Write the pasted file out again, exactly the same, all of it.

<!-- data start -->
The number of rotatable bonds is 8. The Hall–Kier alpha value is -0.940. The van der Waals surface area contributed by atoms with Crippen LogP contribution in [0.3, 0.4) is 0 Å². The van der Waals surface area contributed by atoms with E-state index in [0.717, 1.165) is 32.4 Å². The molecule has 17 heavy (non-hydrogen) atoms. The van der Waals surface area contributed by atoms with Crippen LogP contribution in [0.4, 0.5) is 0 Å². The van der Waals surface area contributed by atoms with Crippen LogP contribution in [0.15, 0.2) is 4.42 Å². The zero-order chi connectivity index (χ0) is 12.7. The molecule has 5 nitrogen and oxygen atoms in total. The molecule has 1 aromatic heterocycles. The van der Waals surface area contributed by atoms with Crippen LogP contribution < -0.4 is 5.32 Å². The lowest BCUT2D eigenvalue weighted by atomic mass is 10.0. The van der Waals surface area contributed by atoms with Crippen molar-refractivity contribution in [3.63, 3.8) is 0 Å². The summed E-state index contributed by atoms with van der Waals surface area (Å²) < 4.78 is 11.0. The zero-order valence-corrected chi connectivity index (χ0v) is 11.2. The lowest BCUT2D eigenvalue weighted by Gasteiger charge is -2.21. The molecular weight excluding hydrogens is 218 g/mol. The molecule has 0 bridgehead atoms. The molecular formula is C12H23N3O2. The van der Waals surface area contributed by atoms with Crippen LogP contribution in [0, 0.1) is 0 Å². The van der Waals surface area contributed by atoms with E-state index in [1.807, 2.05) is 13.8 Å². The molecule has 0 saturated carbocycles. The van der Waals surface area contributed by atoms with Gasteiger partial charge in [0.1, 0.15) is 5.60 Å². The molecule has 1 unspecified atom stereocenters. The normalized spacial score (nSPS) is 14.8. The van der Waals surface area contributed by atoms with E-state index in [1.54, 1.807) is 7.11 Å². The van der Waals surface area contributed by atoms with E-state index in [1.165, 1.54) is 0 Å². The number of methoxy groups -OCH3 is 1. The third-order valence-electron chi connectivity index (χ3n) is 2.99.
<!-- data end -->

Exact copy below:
The number of rotatable bonds is 8. The Hall–Kier alpha value is -0.940. The van der Waals surface area contributed by atoms with Crippen LogP contribution in [0.3, 0.4) is 0 Å². The van der Waals surface area contributed by atoms with E-state index in [0.717, 1.165) is 32.4 Å². The molecule has 17 heavy (non-hydrogen) atoms. The van der Waals surface area contributed by atoms with Crippen LogP contribution in [0.4, 0.5) is 0 Å². The van der Waals surface area contributed by atoms with Crippen LogP contribution in [0.15, 0.2) is 4.42 Å². The zero-order chi connectivity index (χ0) is 12.7. The molecule has 5 nitrogen and oxygen atoms in total. The molecule has 1 aromatic heterocycles. The van der Waals surface area contributed by atoms with Crippen LogP contribution < -0.4 is 5.32 Å². The lowest BCUT2D eigenvalue weighted by atomic mass is 10.0. The van der Waals surface area contributed by atoms with Crippen molar-refractivity contribution in [3.63, 3.8) is 0 Å². The summed E-state index contributed by atoms with van der Waals surface area (Å²) < 4.78 is 11.0. The zero-order valence-corrected chi connectivity index (χ0v) is 11.2. The lowest BCUT2D eigenvalue weighted by Gasteiger charge is -2.21. The molecular weight excluding hydrogens is 218 g/mol. The molecule has 0 bridgehead atoms. The molecular formula is C12H23N3O2. The van der Waals surface area contributed by atoms with Crippen LogP contribution in [0, 0.1) is 0 Å². The van der Waals surface area contributed by atoms with E-state index in [1.807, 2.05) is 13.8 Å². The molecule has 0 saturated carbocycles. The van der Waals surface area contributed by atoms with Gasteiger partial charge in [0.1, 0.15) is 5.60 Å². The molecule has 1 unspecified atom stereocenters. The normalized spacial score (nSPS) is 14.8. The van der Waals surface area contributed by atoms with E-state index in [1.54, 1.807) is 7.11 Å². The van der Waals surface area contributed by atoms with E-state index in [1.165, 1.54) is 0 Å². The number of methoxy groups -OCH3 is 1. The third-order valence-electron chi connectivity index (χ3n) is 2.99.